A much larger death toll mounted because of the rampages of unorganized lynch mobs, primarily in the Deep South. Between 1882 and 1951, angry crowds lynched about 4,730 victims. During the last decades of the nineteenth century, the number of people killed by lynch mobs exceeded the number of court-ordered executions. Even if they formed spontaneously, lynch mobs after Reconstruction also served as a vehicle for white supremacists to intimidate local black residents from exercising their constitutional and civil rights. Black men were the primary but not the only victims of angry crowds. In New Orleans in 1891, a huge mob mobilized by a local vigilance committee stormed the city jail and lynched eleven Italian immigrants alleged to be Mafia leaders responsible for the assassination of a high-ranking police official. After World War I, mob attacks grew more vicious; an estimated 10 percent of the victims were burned alive, and yet Congress failed to respond to an antilynching movement’s outcry that federal legislation should compel law enforcement authorities to investigate, arrest, and prosecute ringleaders. Lynchings tapered off by the 1920s and were rare by the 1940s (Hofstadter and Wallace; Moses).
Ideologies of Vigilante Groups
Vigilante violence is the opposite of revolutionary violence. Revolutionaries resort to force in order to overthrow the established order and create new arrangements, whereas vigilantes unleash violence to restore order and maintain the status quo. In their manifestos, vigilance committees proclaimed that their coercive campaigns were meant to halt destabilizing trends, shore up faltering structures, revive fading traditions, and buttress existing relationships. Their actions were intended to quash challenges to local elites from either below or outside.
To legitimize their lawless deeds, vigilantes argued that their ends justified their means. In order to preserve sacred traditions, enforce conventional moral codes, and further respect for authority, ‘‘honorable red-blooded, law-abiding’’ citizens sometimes were compelled to impose ‘‘retaliatory justice.’’ They portrayed themselves as acting in self-defense as they lashed out in righteous indignation against ‘‘idlers,’’ ‘‘parasites,’’ ‘‘intruders,’’ ‘‘corrupters,’’ and ‘‘predators.’’ They filled their manifestos with appeals to natural law, patriotism, and religion. Claiming that the basic law of nature is survival, vigilante committee spokesmen asserted that a right to self-preservation took precedence over written legislation and procedural guidelines in life-anddeath, kill-or-be-killed struggles. In their speeches and writings, leaders and supporters reaffirmed their faith in God and country and in the ultimate sanctity of the law. But they interpreted the democratic ideals of popular sovereignty and the right to revolution as calls to action when government officials seemed inept, corrupt, or overly tolerant of criminal behavior. In their appeals to others to join their mobilization, vigilantes invoked the cherished frontier ethics of selfreliance and of male responsibility for the wellbeing of women and children. Leading elected officials, judges, lawyers, and legal scholars accepted and defended the vigilante credo during the late 1800s and early 1900s. More concerned with suppressing disruptive behavior than with respecting due process, they granted qualified approval to vigilantism’s simple, direct, swift, certain, and severe punishments as a rational response to the inadequacies, delays, and uncertainties of an allegedly ‘‘ineffectual’’ criminal justice process (Hofstadter and Wallace; Madison; and Brown).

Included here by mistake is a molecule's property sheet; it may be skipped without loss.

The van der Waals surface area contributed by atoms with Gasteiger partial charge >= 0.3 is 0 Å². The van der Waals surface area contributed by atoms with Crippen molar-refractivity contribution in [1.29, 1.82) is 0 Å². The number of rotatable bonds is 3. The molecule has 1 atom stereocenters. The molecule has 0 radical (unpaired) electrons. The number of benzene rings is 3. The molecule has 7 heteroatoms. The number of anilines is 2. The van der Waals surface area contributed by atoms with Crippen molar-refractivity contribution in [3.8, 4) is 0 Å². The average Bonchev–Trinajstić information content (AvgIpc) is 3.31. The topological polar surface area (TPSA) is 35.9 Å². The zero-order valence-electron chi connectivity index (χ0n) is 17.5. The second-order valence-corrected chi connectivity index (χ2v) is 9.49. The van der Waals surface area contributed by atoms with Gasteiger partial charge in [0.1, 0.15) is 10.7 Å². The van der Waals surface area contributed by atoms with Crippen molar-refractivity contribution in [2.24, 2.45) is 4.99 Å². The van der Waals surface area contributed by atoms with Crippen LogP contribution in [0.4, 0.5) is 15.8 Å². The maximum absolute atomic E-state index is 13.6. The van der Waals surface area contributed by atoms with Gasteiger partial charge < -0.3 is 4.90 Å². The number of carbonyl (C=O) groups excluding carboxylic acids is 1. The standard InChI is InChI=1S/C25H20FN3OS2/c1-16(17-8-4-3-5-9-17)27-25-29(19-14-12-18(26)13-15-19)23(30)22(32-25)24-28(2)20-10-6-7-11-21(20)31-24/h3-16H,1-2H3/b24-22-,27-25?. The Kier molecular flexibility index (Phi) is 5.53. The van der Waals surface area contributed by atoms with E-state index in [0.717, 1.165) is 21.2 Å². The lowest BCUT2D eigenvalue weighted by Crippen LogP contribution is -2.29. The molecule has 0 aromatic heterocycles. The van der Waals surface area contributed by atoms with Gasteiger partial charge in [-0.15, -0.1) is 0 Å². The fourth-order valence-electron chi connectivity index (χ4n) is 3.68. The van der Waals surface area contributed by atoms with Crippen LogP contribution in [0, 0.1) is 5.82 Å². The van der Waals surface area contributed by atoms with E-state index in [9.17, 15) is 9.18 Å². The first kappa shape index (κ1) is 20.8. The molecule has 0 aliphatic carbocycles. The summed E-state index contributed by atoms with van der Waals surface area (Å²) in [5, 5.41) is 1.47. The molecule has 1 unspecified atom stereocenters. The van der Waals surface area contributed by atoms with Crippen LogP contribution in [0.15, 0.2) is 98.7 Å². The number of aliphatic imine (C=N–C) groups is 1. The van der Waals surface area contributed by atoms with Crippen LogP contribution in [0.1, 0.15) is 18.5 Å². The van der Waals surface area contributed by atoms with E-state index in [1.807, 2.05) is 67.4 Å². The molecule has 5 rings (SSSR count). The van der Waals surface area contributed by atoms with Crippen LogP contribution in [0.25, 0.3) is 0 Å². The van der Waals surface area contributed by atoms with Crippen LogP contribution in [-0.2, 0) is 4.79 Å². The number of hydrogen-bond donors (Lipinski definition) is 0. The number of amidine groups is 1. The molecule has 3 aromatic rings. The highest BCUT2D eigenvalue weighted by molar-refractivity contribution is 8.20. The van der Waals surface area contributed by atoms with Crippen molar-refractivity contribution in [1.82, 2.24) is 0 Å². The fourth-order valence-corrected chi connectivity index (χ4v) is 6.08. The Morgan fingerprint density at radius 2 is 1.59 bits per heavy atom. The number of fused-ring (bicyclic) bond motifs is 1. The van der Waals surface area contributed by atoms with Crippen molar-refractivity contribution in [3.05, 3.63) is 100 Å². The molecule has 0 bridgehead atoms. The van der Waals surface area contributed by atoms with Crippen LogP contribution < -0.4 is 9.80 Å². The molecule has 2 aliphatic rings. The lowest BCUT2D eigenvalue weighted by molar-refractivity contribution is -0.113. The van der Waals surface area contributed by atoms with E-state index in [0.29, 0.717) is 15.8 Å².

The Ku Klux Klan and other ‘‘night rider’’ groups have been the most explicitly ideological of all vigilante groups. Since the period of Reconstruction that followed the Civil War, Klansmen have attacked ‘‘troublemakers’’ that they believed threatened their way of life: rebellious members of minority groups who did not accept their place in the local social order, civil rights activists, labor union organizers, recently arrived immigrants, outside agitators, and alleged subversives. Most of the victims of Klan terror have been African Americans, Catholics, and Jews.
Although the frontier disappeared from the American scene long ago, outbreaks of vigilantism persist and even can be considered common if broadly defined. For example, a strain of vigilantism underlies criminal verses criminal revenge killings: drive-by shootings among feuding street gangs, turf battles between rival drug-selling crews, and mob hits among warring syndicates. People engaged in illegal activities cannot present their grievances to the authorities without incriminating themselves, so they feel compelled to take the law into their own hands to retaliate against those who wronged them.
Teenagers act as vigilantes when they attack homeless vagrants and drive them away or set them on fire. Overzealous self-appointed protectors of the neighborhood commit illegal acts of ‘‘do-it-oneself justice’’ when they burn down drug dens like crack houses, or firebomb the homes of former child molesters or rapists whose whereabouts were made public by community notification requirements. Vigilante impulses to inflict on-the-spot punishments surface whenever angry crowds quickly gather, chase after, and mete out ‘‘curbstone justice’’ or ‘‘street justice’’ to known or suspected purse snatchers, prowlers, burglars, robbers, and rapists before the police arrive. Officers themselves can engage in police vigilantism if they beat a suspect on the street, during the ride to the police station, or in its basement, to make sure the perpetrator is punished before being released with a mere ‘‘slap on the wrist’’ by the ‘‘revolving door’’ of an overly lenient justice system (Marx and Archer; Shotland; and Kotecha and Walker).